A northern sea anemone feeding

Ring of tentacles
In order to eat, a northern sea anemone opens wide the ring of white tentacles around its mouth.
Attracting plankton
Its tentacles wave slightly to create a current and attract plankton.
Full tentacles
When the tentacles have trapped enough plankton, they relay it to the anemone’s mouth.
Digestion
Anemones often close up completely when digesting their food.

Biodôme de Montréal

© Biodôme de Montréal, 2005. All rights reserved


A polar seastar feeding

There is a light-sensitive structure on the tip of each of the seastar’s arms. It uses its sense of smell to detect its prey, for instance a mussel or other bivalve mollusc. It covers its prey and grips its shell with the tube feet on the underside of its arms. It pries the shell open and then everts its stomach (turns it inside out) into the mussel’s shell. The seastar secretes gastric juices that liquefy its prey’s tissues so that it can suck them up and digest them.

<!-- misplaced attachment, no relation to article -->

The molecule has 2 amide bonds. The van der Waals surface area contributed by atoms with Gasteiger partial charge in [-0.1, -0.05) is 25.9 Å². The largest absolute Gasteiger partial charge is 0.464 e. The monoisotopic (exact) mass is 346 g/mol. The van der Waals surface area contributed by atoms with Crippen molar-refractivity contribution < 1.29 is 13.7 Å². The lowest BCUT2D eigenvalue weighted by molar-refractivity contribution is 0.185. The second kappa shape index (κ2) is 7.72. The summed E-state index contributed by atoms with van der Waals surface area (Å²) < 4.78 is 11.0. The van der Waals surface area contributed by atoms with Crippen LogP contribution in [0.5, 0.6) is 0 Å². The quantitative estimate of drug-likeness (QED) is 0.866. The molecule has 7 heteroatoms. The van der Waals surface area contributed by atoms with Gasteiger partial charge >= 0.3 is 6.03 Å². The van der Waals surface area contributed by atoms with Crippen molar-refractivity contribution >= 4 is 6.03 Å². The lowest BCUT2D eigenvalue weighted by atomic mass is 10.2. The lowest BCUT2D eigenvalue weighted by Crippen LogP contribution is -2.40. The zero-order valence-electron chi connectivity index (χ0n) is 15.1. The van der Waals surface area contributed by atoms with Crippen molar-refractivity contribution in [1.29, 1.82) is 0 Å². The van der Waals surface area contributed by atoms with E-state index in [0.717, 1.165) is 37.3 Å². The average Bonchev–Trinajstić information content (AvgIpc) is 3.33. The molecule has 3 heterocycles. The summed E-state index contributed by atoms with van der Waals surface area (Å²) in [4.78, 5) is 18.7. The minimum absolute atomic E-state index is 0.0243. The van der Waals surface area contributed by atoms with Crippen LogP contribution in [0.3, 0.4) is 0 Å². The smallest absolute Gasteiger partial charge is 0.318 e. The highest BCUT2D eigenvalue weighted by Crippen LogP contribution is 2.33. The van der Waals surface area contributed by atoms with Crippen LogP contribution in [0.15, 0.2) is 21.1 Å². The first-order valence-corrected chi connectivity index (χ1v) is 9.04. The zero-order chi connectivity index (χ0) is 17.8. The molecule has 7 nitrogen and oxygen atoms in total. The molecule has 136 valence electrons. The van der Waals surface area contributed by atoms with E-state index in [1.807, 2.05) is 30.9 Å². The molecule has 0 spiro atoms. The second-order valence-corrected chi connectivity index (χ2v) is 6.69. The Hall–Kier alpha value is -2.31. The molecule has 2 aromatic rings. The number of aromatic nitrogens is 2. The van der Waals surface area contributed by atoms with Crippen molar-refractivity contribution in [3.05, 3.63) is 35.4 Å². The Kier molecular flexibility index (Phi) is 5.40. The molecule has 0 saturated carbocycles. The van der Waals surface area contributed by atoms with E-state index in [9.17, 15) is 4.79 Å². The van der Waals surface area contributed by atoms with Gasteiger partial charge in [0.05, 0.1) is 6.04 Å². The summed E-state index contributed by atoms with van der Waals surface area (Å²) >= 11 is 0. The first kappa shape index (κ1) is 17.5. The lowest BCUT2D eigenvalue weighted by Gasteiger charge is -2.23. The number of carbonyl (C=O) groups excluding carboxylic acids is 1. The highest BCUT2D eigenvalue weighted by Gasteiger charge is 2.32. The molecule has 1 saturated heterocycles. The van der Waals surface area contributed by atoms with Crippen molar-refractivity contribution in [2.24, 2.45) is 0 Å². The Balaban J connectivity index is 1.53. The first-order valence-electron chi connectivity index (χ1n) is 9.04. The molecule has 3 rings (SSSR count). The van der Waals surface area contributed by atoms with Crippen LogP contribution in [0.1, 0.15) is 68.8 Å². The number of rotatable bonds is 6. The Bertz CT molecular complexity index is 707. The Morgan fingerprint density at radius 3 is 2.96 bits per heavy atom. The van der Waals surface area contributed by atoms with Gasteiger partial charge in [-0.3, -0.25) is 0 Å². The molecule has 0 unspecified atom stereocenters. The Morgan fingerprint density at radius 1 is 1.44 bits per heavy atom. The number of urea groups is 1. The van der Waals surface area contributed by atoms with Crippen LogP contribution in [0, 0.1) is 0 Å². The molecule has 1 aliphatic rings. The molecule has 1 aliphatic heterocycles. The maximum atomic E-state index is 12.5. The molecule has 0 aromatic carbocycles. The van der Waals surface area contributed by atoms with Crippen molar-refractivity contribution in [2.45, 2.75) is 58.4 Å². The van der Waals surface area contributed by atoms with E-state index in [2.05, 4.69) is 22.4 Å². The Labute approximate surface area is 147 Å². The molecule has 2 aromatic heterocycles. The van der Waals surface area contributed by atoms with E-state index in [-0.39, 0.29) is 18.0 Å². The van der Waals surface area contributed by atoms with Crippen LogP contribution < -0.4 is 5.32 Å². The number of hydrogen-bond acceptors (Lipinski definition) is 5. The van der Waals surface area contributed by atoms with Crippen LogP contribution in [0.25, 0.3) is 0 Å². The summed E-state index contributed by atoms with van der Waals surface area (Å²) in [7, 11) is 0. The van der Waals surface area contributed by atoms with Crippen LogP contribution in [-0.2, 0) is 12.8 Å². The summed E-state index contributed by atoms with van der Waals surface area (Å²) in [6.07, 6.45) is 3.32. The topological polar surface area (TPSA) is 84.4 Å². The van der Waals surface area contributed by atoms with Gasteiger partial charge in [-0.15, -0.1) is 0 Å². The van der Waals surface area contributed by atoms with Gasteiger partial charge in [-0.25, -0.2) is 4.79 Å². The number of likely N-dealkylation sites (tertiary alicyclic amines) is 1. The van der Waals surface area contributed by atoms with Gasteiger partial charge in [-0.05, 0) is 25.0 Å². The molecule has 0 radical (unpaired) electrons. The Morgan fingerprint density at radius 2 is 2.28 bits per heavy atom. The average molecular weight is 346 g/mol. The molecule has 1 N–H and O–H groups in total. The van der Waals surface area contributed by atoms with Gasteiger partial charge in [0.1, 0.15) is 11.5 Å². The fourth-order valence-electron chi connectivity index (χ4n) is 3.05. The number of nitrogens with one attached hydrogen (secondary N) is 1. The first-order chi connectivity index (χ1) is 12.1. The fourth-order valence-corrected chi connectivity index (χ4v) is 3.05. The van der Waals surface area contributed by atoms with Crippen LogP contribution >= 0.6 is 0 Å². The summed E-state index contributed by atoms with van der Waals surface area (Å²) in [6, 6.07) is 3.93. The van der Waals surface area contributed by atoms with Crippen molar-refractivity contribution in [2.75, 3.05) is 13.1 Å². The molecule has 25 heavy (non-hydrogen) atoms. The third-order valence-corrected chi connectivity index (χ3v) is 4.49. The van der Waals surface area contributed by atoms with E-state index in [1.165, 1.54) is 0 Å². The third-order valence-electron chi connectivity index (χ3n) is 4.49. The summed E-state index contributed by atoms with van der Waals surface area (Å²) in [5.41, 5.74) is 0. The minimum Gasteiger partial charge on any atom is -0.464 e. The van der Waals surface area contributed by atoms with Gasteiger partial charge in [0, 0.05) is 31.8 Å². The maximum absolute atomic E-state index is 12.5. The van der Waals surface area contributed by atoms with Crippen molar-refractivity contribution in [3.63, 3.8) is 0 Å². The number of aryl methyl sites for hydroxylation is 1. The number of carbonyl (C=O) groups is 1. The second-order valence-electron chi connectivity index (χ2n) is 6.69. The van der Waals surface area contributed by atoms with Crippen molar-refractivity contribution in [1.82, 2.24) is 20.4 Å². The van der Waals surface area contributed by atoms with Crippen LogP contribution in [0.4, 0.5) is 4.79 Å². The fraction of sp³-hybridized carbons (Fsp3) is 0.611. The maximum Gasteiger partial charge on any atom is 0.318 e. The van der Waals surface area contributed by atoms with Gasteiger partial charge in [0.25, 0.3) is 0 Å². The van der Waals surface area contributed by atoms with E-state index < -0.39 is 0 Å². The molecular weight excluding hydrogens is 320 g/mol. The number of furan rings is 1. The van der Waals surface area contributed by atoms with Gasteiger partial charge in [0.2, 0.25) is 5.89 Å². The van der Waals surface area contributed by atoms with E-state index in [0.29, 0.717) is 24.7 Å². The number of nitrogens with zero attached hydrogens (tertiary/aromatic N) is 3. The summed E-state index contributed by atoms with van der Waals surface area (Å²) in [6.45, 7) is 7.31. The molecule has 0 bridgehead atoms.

Biodôme de Montréal

© Biodôme de Montréal, 2005. All rights reserved


A sand dollar feeding

Food from above!
A sand dollar burrows into the sand or mud and lets food drop onto and accumulate on its body.
Spines to carry its food
Its body is covered in small moveable spines that move in a synchronized fashion with its tube feet to direct the food towards its mouth, located in the middle of its underside.

Biodôme de Montréal

© Biodôme de Montréal, 2005. All rights reserved


A sea cucumber feeding

Sticky tentacles
When it wants to eat, a sea cucumber extends its ten feathery tentacles and waits for food to accumulate on them.
Tentacle-licking good!
Then a slow dance starts, with the tentacles taking turns reaching toward its central mouth, which traps the food. It literally “licks” its tentacles.

Biodôme de Montréal

© Biodôme de Montréal, 2005. All rights reserved


Learning Objectives

The learner will:
  • Learn more about the ecosystems in the Americas;
  • Observe the diversity that each ecosystem offers regarding the flora, fauna as well as climate;
  • Identify the elements that shape different ecosystems, such as vegetation, wildlife, soil, etc.;
  • Develop different causes and consequences of human actions on ecosystems (from grade 4);
  • Formulate and justify possible solutions on issues, such as global warming, in order to preserve our ecosystems and biodiversity on Earth (from grade 6).

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